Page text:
U.S. officials say they believe the death of Osama bin Laden has pushed al Qaeda to near collapse. That is good news -- but not the whole story, as CBS News correspondent Bob Orr reports.
If there is an "American" wing to al Qaeda, it's in Somalia. Since 2007, about 40 young American men have traveled there to join the jihadists of al-Shabaab, recruited by Omar Hammami, another U.S.-born terrorist. Fifteen of the American fighters have been killed and four more have been captured.
But where are the others, asks New York Congressman Peter King.
"As many as two dozen Muslim-Americans with al-Shabaab -- who in many cases were trained by top al Qaeda leaders -- remain unaccounted for," he said.
An even bigger immediate threat to the U.S. homeland is coming from the Yemen-based terror group al Qaeda in the Arabian Peninsula. It has mounted two failed attacks in the past 19 months with the underwear bomb and explosives on cargo jets.
In a new audio warning, Qaeda in the Arabian Peninsula's chief Abu al-Wuhayshi is threatening to strike again. Wuhayshi is also pledging loyalty to al Qaeda commander Ayman al-Zawahiri.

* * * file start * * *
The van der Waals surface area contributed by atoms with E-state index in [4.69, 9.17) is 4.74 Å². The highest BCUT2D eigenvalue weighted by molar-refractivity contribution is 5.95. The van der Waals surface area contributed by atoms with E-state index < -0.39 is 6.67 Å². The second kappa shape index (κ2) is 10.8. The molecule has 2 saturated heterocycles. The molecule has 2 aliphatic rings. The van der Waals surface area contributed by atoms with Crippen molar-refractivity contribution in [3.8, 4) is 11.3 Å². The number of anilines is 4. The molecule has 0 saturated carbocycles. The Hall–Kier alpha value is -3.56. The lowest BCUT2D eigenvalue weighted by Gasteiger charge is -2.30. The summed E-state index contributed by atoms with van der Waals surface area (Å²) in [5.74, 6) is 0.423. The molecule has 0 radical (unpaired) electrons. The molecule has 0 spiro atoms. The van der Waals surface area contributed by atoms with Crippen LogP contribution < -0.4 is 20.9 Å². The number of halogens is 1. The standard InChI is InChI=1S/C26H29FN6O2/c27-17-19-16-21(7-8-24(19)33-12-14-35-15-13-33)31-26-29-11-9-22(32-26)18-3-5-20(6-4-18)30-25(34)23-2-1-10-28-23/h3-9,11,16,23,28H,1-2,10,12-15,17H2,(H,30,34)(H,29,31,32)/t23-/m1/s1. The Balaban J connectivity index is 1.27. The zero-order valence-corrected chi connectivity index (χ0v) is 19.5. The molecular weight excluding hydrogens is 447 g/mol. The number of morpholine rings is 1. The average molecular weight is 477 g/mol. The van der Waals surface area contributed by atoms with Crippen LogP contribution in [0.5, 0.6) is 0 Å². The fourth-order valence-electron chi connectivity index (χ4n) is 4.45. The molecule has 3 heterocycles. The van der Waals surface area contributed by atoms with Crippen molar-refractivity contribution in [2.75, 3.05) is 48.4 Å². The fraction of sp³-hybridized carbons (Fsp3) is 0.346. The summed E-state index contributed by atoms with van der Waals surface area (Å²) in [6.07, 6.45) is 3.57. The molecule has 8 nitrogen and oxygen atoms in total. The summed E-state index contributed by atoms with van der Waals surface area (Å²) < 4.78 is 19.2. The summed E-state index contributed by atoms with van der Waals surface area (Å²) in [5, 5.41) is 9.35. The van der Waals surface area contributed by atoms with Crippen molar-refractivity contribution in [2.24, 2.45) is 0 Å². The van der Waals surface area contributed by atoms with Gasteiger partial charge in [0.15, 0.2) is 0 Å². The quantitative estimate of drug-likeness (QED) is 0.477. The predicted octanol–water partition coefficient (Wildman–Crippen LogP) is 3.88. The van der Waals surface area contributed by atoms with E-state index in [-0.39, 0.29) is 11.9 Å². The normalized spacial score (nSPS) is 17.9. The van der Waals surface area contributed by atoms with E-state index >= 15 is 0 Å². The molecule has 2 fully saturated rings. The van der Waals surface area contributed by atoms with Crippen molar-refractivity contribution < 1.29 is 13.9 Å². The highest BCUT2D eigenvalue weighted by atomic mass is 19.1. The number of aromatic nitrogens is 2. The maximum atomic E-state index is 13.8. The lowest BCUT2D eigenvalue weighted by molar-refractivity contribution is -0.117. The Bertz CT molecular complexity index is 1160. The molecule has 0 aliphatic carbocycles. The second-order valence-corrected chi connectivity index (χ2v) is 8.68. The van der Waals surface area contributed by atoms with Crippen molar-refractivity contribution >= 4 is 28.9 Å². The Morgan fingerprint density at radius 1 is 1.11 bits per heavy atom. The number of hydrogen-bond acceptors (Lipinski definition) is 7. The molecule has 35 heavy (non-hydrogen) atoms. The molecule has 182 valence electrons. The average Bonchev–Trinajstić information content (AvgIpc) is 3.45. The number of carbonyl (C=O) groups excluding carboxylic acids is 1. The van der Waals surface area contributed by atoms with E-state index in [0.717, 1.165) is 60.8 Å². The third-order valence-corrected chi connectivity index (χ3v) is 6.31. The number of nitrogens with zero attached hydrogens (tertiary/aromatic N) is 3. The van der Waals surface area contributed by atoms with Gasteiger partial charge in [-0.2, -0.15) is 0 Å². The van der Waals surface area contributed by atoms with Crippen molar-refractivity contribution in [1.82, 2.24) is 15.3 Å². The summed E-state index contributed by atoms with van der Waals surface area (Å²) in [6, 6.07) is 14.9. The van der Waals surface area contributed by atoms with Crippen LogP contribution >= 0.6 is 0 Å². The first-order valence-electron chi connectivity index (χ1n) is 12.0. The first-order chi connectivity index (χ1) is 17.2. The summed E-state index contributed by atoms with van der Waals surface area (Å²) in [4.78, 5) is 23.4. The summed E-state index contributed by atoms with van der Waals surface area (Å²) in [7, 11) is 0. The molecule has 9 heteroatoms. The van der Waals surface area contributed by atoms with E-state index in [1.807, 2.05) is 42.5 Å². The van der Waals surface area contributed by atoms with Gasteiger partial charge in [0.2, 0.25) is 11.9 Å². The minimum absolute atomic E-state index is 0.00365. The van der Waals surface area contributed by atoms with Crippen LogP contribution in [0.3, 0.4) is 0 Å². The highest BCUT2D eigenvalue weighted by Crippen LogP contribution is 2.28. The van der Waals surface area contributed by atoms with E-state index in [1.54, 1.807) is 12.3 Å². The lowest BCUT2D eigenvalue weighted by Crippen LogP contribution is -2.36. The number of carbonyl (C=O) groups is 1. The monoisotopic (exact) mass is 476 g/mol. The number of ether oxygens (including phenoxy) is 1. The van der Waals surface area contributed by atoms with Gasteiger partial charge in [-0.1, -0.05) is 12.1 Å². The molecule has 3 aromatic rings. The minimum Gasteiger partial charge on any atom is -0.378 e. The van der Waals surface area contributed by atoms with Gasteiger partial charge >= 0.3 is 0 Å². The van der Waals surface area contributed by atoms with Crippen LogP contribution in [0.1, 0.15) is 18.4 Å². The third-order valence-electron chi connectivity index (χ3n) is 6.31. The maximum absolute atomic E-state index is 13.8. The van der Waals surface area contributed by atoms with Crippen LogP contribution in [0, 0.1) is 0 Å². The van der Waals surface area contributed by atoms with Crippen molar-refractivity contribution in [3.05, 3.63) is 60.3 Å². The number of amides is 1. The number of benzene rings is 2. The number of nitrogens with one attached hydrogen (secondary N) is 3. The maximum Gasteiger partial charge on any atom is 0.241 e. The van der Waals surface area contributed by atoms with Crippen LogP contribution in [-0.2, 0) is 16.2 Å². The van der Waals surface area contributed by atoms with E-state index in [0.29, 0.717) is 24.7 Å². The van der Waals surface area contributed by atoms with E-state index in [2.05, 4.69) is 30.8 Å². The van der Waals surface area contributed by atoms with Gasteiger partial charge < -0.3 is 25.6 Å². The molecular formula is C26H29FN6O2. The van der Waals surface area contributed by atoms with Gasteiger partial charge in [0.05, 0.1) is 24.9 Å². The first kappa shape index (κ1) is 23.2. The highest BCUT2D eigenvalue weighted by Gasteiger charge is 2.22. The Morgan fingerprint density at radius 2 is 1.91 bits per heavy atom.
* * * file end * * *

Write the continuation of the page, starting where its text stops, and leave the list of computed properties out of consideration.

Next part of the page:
But in truth, U.S. officials are now more worried about the franchises than al Qaeda's core. Relentless drone strikes in Pakistan and the death of Osama bin Laden have the original terror group on the ropes.
"The reality though is that in its wake comes a more fractured regionalized movement that still presents real terrorist danger and threats to the United States," said CBS News national security analyst Juan Zarate. "But it is different from what we've seen."
U.S. officials are not ready to celebrate any victory over al Qaeda. The threat is morphing and not going away.